Le terrain, curating, ÉSA, Paris (France), 2013
Curators : Adrien Durrmeyer & Max Turnheim
Professors : David Apheceix, Damien Aresta, Charles Aubertin, Reza Azard, Gianfranco Bombaci, Gregory Castéra, Sébastien Chabbert, Anne Chaniolleau, Sébastien Cherruet, Matteo Costanzo, Nicolas Couturier, Camille Dupont, Elias Guenoun, Anne Holtrop, Samuel Jaubert De Beaujeu, Benjamin Lafore, Cédric Libert, Eva Maloisel, Sébastien Marot, Sébastien Martinez Barat, Can Onaner, Baron Osuna, Brent Patterson, Jean-Christophe Quinton, Thomas Raynaud, Nicolas Simon, Sandra Terdjman
Scenography : Charles Aubertin, Camille Dupont, Samuel Jaubert de Beaujeu, Éva Maloisel
Students : Daniel Abreo, Benjamin Alezraa, Malk Amloul, Deniz Basman, Eglantine Beau, Robin Bel, Arthur Biasse, Margaux Bordet, Alexandre Boulé, Armelle Breuil, Adèle Breux, Pauline Charles, Théophile Chaudieux, Felix Chicoteau, Nhaila Chin Foo, Salima El Amrani, Gilles Emmanuel Colomb, Christophe Cormy, Quentin Dejonghe, Martin Detoeuf, Paul Devarrieux, Dorothée Domini, Ophélie Dozat, Lucien Dumas, Hugo Enlart, Kenza Faid, Edouard Fosse, Paul Gard-Baholet, Hadrien Gauthier, Lisa Germain, Thomas Giroud, Lola Givdicelli, Gerta Heqimi, Paula Jurack, Fériel Landie, Natacha Langevin, Pauline Laplaige, Joséphine Larere, Fanny Laulaigne, Henri-Pierre Lecluse, Delphine Lewandowski, Paul-Antoine Lucas, Cyrus Marion-Ardelen, Misk Merrari, Miryam Mliki, Sanae Nejjari, Charles Ober, Rebecca Perret, Hortense Prot, Babacar Sadikk Fall, Aurélie Selin, Calin Segal, Myriam Seror, Manon Soultanian, Pauline de Vathaire, Hasti Vigi Goudarzi, Joaquin Villalba, Jordan Zekri, Teng Zeng, Selma Zoubeidi
Photography : Charles Aubertin, Camille Dupont, Samuel Jaubert de Beaujeu, Éva Maloisel
In 2012, we were commissioned to produce an exhibition taking place in Spring 2013 at the École Spéciale d’Architecture. This exhibition was to be part of cycle called Installation In Situ. Past events of this cycle were installations produced by architects or artists. We were not at ease with the idea of producing an installation. Clearly, we position ourselves as architects and tend to feel anxious about flirting with the proximity to artistic production. After a few weeks punctuated by discussions with friends, mainly architects and artists, it became clear that, in the context of a gallery hosted by an architecture school, the involvement of the students in the production of the exhibition was an imperative for our project. We asked ourselves if it would be possible to establish, in place of a static installation that would have stayed there for a month, a series of workshops during the time of the exhibition. In other words:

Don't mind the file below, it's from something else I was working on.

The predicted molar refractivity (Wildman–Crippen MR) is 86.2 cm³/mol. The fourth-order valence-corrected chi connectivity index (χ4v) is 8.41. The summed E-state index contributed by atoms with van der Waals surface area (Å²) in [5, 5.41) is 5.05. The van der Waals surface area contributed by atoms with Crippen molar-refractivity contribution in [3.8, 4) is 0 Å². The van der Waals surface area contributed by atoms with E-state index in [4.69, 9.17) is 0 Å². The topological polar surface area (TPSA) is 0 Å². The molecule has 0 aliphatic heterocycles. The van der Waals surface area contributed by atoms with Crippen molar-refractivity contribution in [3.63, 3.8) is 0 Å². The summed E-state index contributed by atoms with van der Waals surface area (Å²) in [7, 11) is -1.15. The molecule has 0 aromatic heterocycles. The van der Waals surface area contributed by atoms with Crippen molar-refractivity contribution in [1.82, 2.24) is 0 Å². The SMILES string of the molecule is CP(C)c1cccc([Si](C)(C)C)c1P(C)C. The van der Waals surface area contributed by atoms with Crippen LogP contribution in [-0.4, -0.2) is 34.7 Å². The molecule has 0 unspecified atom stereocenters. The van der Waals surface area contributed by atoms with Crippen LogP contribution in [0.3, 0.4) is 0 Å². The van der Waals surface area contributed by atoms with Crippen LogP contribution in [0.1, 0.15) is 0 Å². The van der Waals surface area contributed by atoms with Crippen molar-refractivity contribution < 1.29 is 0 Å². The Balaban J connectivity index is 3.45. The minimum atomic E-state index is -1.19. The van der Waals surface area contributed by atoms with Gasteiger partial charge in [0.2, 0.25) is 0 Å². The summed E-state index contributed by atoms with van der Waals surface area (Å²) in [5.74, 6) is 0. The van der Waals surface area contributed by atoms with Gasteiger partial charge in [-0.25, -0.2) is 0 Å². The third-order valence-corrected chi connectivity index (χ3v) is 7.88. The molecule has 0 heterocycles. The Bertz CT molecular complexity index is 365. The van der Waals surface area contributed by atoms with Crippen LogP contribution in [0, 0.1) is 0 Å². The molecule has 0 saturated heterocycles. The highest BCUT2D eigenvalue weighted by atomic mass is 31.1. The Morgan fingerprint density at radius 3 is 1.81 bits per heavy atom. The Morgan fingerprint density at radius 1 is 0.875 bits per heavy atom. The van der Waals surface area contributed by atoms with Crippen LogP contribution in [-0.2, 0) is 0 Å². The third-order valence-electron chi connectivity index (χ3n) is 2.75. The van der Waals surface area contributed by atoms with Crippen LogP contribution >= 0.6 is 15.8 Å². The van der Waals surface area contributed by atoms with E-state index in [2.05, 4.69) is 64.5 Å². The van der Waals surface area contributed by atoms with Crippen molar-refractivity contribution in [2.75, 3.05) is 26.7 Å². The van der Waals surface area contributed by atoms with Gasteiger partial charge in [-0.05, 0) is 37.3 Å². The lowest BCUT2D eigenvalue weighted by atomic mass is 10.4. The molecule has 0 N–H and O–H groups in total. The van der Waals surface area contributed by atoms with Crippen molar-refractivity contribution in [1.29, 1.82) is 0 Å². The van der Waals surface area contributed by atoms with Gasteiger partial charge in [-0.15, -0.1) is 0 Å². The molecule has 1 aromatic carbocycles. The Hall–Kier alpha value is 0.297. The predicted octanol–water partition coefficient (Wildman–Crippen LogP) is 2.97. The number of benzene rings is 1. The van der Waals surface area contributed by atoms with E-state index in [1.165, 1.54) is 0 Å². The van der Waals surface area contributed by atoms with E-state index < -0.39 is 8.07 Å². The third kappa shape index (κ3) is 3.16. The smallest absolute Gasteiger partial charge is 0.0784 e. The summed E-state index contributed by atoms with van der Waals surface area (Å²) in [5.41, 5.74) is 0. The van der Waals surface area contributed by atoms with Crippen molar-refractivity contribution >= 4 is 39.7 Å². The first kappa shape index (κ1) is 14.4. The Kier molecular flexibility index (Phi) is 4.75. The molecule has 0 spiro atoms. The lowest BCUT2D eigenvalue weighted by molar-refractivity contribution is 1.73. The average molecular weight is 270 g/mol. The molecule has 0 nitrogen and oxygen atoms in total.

“a school in the school”.
With this idea in hand, we set out to contact several colleagues and submit the idea. The proposal was arranged around a few key principles: the school would be absolutely free and open to any student of any age and qualification, the professors would not be paid, the students would not get credits from attending the talks or workshops, and it was up to the professors to define what and how they would teach. To our surprise, everyone we contacted was willing to play along, and we soon had a board of 27 international speakers.
These professors were mainly representative of an emerging generation of architects, but also artists and curators. This generation is one interested in fundamental questions surrounding architectural practice, mainly on political, social, historical and theoretical grounds.